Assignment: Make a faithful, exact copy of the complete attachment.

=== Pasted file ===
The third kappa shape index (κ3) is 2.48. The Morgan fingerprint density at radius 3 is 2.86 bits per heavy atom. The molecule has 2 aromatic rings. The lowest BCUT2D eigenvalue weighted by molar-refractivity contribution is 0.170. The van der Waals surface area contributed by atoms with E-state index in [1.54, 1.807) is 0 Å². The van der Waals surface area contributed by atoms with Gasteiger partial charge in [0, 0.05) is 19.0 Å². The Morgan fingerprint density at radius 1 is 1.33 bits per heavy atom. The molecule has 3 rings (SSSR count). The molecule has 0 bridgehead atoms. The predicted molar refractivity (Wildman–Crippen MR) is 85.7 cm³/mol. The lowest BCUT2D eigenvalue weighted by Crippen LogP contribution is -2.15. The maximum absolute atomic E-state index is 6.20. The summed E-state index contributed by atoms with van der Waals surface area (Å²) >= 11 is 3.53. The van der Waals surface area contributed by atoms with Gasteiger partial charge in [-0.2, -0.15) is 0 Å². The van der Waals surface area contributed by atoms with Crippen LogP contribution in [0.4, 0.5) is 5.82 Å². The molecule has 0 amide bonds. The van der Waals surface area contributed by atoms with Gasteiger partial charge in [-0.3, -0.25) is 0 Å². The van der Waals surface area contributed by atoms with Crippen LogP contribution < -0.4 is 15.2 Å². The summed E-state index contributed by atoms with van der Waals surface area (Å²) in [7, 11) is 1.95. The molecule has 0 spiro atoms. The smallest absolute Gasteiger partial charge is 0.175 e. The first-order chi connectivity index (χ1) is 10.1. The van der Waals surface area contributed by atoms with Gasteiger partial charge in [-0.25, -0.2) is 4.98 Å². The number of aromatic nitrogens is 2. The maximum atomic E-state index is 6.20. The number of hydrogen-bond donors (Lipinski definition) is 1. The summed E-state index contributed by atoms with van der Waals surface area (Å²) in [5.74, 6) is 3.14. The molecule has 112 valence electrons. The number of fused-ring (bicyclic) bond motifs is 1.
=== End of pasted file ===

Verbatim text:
The third kappa shape index (κ3) is 2.48. The Morgan fingerprint density at radius 3 is 2.86 bits per heavy atom. The molecule has 2 aromatic rings. The lowest BCUT2D eigenvalue weighted by molar-refractivity contribution is 0.170. The van der Waals surface area contributed by atoms with E-state index in [1.54, 1.807) is 0 Å². The van der Waals surface area contributed by atoms with Gasteiger partial charge in [0, 0.05) is 19.0 Å². The Morgan fingerprint density at radius 1 is 1.33 bits per heavy atom. The molecule has 3 rings (SSSR count). The molecule has 0 bridgehead atoms. The predicted molar refractivity (Wildman–Crippen MR) is 85.7 cm³/mol. The lowest BCUT2D eigenvalue weighted by Crippen LogP contribution is -2.15. The maximum absolute atomic E-state index is 6.20. The summed E-state index contributed by atoms with van der Waals surface area (Å²) >= 11 is 3.53. The van der Waals surface area contributed by atoms with Gasteiger partial charge in [-0.2, -0.15) is 0 Å². The van der Waals surface area contributed by atoms with Crippen LogP contribution in [0.4, 0.5) is 5.82 Å². The molecule has 0 amide bonds. The van der Waals surface area contributed by atoms with Gasteiger partial charge in [-0.3, -0.25) is 0 Å². The van der Waals surface area contributed by atoms with Crippen LogP contribution < -0.4 is 15.2 Å². The summed E-state index contributed by atoms with van der Waals surface area (Å²) in [7, 11) is 1.95. The molecule has 0 spiro atoms. The smallest absolute Gasteiger partial charge is 0.175 e. The first-order chi connectivity index (χ1) is 10.1. The van der Waals surface area contributed by atoms with Gasteiger partial charge in [-0.25, -0.2) is 4.98 Å². The number of aromatic nitrogens is 2. The maximum atomic E-state index is 6.20. The number of hydrogen-bond donors (Lipinski definition) is 1. The summed E-state index contributed by atoms with van der Waals surface area (Å²) in [5.74, 6) is 3.14. The molecule has 112 valence electrons. The number of fused-ring (bicyclic) bond motifs is 1.